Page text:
The U.S. conservative movement, dedicated above all else to defending the status quo interests of the wealthy, has existing networks that can be activated against any major Democratic policy proposal. Any proposal at all. To their base and their corporate donors alike, everything Dems do is one undifferentiated blob of big government spending, burdensome regulation, and incipient tyranny. They don’t have to distinguish cap-and-trade — they don’t want to! — they just have to file it under Tax. They don’t have to distinguish green R&D, they just have to file it under Spending. The messages and coalitions don’t have to be crafted and assembled; they’re right there, ready to go. They move against efforts at progress like a school of fish, as one.
Against this unified front of opposition came a diverse, fractured left. It may be, as Nisbet says, that green philanthropists and NGOs (finally) had a coherent strategy. But that is just one of the left’s constituencies. The climate bill was battered from the left base, which almost overnight became carbon tax and cap-and-dividend obsessives. It was battered from the right and center by the Breakthrough crowd and various others who thought it should have confined itself to narrow, less controversial bits and pieces. From the left intelligentsia and commentariat (and from Obama), it largely received benign neglect or notional, inch-deep support. From mainstream journalists it received a torrent of stale conventional wisdom exaggerating costs and ignoring benefits.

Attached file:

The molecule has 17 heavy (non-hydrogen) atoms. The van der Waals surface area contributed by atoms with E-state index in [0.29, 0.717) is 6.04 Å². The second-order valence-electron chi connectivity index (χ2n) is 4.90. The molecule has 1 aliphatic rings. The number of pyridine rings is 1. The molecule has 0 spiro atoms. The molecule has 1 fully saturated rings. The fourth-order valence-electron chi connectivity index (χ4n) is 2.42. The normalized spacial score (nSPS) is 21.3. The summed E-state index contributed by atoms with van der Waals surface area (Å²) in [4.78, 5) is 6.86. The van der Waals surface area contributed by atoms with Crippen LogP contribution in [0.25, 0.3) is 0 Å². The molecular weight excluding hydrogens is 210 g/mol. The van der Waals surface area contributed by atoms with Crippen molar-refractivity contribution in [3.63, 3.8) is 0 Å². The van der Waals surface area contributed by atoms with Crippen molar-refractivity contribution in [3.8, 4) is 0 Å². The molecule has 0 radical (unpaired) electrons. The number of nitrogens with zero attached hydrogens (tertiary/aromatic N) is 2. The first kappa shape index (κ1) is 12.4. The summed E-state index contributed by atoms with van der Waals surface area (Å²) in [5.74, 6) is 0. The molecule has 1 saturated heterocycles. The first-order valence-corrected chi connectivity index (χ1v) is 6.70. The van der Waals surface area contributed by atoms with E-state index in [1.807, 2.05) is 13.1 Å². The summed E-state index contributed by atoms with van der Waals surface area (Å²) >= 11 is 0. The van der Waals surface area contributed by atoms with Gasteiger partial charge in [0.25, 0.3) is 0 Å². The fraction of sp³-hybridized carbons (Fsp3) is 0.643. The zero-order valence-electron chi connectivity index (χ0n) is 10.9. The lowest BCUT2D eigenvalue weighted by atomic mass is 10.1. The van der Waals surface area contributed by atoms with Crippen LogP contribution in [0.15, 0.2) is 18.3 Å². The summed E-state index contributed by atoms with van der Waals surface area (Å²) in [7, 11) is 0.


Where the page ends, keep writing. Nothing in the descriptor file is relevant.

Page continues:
Again: not a level playing field. It may have been the green establishment’s attempt at power politics, but it wasn’t a very good attempt. And it never will be a good attempt until the effort goes beyond environmental groups. After all, if it’s absurd to think of climate change as just another pollution problem, then it’s equally absurd to think that it should be left in the hands of anti-pollution groups. You can bitch about the failure of anti-pollution groups to transfigure themselves into something bigger and different on the fly, or you can acknowledge that the problem is pervasive — economic, industrial, cultural — and so the effort to address it must be just as pervasive. No special-interest lobby, no matter how clever its messaging, no matter how next-paradigm-y its policy proposals, can possibly hope to overcome a century’s worth of inertia and the power of one of the world’s most profitable industries.
It’s a battle of interests that’s being lost. It may be that greens need new policies and messages — probably so! — but to locate that as the primary need, the key to the lock, is just to will away the forest because a single tree is easier to grasp. (Or, alternatively, a single hippie is easier to punch.) Ideas are wonderful. And I’m all for new ones, the shinier and more clever the better. But ideas alone aren’t going to win this fight.